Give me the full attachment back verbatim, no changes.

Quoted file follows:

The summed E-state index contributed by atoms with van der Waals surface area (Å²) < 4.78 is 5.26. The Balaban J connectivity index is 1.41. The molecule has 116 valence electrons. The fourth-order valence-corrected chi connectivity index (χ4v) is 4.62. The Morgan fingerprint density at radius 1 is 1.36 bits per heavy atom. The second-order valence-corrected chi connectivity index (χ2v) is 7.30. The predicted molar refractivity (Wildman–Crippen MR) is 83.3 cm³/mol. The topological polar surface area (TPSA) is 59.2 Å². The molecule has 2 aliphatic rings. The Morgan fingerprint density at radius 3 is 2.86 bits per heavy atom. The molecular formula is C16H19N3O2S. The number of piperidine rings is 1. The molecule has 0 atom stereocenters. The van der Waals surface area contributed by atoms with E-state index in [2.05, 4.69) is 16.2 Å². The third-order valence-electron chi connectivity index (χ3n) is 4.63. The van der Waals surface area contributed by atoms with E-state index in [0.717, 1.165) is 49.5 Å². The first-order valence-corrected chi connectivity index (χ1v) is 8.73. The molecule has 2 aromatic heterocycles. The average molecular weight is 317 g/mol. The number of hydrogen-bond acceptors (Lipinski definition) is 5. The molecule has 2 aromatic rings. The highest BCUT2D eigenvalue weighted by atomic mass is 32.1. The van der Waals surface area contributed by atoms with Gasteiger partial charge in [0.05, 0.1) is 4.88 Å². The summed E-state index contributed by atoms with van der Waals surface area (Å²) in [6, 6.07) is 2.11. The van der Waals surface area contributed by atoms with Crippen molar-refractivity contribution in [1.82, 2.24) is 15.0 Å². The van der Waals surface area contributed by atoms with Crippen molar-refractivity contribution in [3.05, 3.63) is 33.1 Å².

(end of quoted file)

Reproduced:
The summed E-state index contributed by atoms with van der Waals surface area (Å²) < 4.78 is 5.26. The Balaban J connectivity index is 1.41. The molecule has 116 valence electrons. The fourth-order valence-corrected chi connectivity index (χ4v) is 4.62. The Morgan fingerprint density at radius 1 is 1.36 bits per heavy atom. The second-order valence-corrected chi connectivity index (χ2v) is 7.30. The predicted molar refractivity (Wildman–Crippen MR) is 83.3 cm³/mol. The topological polar surface area (TPSA) is 59.2 Å². The molecule has 2 aliphatic rings. The Morgan fingerprint density at radius 3 is 2.86 bits per heavy atom. The molecular formula is C16H19N3O2S. The number of piperidine rings is 1. The molecule has 0 atom stereocenters. The van der Waals surface area contributed by atoms with E-state index in [2.05, 4.69) is 16.2 Å². The third-order valence-electron chi connectivity index (χ3n) is 4.63. The van der Waals surface area contributed by atoms with E-state index in [0.717, 1.165) is 49.5 Å². The first-order valence-corrected chi connectivity index (χ1v) is 8.73. The molecule has 2 aromatic heterocycles. The average molecular weight is 317 g/mol. The number of hydrogen-bond acceptors (Lipinski definition) is 5. The molecule has 2 aromatic rings. The highest BCUT2D eigenvalue weighted by atomic mass is 32.1. The van der Waals surface area contributed by atoms with Gasteiger partial charge in [0.05, 0.1) is 4.88 Å². The summed E-state index contributed by atoms with van der Waals surface area (Å²) in [6, 6.07) is 2.11. The van der Waals surface area contributed by atoms with Crippen molar-refractivity contribution in [1.82, 2.24) is 15.0 Å². The van der Waals surface area contributed by atoms with Crippen molar-refractivity contribution in [3.05, 3.63) is 33.1 Å².